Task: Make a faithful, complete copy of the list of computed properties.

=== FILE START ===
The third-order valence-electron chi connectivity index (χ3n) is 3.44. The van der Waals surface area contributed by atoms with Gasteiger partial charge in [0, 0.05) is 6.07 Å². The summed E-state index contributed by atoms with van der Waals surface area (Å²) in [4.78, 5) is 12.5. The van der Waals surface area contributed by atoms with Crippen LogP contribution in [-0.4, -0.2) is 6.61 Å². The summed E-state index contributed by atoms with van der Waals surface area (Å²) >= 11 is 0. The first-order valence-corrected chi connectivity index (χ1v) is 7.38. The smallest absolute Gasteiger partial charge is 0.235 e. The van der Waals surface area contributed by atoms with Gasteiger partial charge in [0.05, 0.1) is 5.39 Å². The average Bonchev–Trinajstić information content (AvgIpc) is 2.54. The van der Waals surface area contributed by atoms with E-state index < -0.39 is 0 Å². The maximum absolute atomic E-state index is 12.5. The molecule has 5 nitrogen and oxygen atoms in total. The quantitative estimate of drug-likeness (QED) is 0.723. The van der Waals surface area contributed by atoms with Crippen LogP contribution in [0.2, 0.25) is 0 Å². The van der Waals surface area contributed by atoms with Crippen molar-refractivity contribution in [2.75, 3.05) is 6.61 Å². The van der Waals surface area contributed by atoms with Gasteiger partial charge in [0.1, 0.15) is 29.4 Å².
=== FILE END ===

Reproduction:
The third-order valence-electron chi connectivity index (χ3n) is 3.44. The van der Waals surface area contributed by atoms with Gasteiger partial charge in [0, 0.05) is 6.07 Å². The summed E-state index contributed by atoms with van der Waals surface area (Å²) in [4.78, 5) is 12.5. The van der Waals surface area contributed by atoms with Crippen LogP contribution in [-0.4, -0.2) is 6.61 Å². The summed E-state index contributed by atoms with van der Waals surface area (Å²) >= 11 is 0. The first-order valence-corrected chi connectivity index (χ1v) is 7.38. The smallest absolute Gasteiger partial charge is 0.235 e. The van der Waals surface area contributed by atoms with Gasteiger partial charge in [0.05, 0.1) is 5.39 Å². The average Bonchev–Trinajstić information content (AvgIpc) is 2.54. The van der Waals surface area contributed by atoms with E-state index < -0.39 is 0 Å². The maximum absolute atomic E-state index is 12.5. The molecule has 5 nitrogen and oxygen atoms in total. The quantitative estimate of drug-likeness (QED) is 0.723. The van der Waals surface area contributed by atoms with Crippen LogP contribution in [0.2, 0.25) is 0 Å². The van der Waals surface area contributed by atoms with Crippen molar-refractivity contribution in [2.75, 3.05) is 6.61 Å². The van der Waals surface area contributed by atoms with Gasteiger partial charge in [0.1, 0.15) is 29.4 Å².